Commercial Litigation FAQs

Q. What is Commercial Litigation?

A. Commercial litigation is a catch-all phrase that includes many types of commercial and business disputes.

Types of matters include, but are not limited to:

  • Breaches of contract
  • Breaches of fiduciary duties
  • Employer/employee disputes
  • Tortious interference with contracts
  • Fraud and deceptive trade practices
  • Corporate dissolution disputes
  • Securities Law Violations
  • Antitrust and Trade regulation
  • Misuse of intellectual property
Q. How long will a lawsuit take?

A. The time between filing a lawsuit and resolving the suit varies significantly based of the type of lawsuit, the willingness of the parties to cooperate, the complexity of the issues and the court's schedule.

Q. Who will decide my case?

A. In many cases, a jury will decide commercial disputes. The parties, however, may decide to waive the jury and have a judge decide the case. You may also elect mediation and arbitration as alternatives to litigation.

Q. Should I settle my case?

A. Trials can be very time consuming and expensive. Although courts often encourage settlement, parties are not required to reach an agreement without going through trial. Whether you should settle your case before trial depends on a variety of factors including the strength of your case, the complexity of your issues and the willingness of each party to resolve the matter.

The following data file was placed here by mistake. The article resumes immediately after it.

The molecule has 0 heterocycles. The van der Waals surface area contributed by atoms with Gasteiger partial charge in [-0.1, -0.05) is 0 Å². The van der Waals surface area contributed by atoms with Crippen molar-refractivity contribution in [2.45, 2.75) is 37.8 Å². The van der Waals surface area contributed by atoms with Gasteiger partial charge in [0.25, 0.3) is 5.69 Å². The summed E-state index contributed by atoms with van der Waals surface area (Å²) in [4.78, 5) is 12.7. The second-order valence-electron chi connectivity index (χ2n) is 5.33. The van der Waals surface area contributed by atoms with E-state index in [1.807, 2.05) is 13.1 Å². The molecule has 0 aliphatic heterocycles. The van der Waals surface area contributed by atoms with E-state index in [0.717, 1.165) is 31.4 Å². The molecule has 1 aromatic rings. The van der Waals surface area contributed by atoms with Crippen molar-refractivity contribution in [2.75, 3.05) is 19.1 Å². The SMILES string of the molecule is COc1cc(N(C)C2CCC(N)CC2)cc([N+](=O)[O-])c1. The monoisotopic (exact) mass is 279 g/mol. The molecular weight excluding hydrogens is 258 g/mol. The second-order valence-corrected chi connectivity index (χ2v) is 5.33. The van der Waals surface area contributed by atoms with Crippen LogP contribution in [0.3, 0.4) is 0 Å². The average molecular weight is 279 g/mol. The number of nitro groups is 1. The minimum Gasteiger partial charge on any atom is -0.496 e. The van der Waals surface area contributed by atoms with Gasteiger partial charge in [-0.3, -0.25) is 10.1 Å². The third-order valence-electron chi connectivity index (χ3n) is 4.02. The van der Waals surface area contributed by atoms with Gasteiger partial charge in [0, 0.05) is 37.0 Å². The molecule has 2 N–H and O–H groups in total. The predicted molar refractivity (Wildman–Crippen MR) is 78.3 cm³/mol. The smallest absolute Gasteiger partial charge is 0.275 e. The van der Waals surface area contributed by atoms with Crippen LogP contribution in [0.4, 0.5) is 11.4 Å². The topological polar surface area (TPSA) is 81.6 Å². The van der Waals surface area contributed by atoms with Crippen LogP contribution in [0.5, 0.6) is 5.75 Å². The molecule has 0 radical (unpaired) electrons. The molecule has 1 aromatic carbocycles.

Q. How do I pay for commercial litigation?

A. Fee arrangements for commercial litigation cases are determined on a case-by-case basis. Several factors are taken in consideration in determining the fee structure of each case, including its complexity and a business' ability to pay. Cases may be billed hourly, on a contingent fee, or on a modified percentage basis. In certain circumstances, the court may order a losing party to pay the costs of the lawsuit. Some lawsuits also involve statutes that provide for payment of attorneys fees. Courts may also award attorneys fees to a party if it is determined that they other party engaged in bad faith or frivolous litigation.

Contact Us for a Free Consultation
Contact Us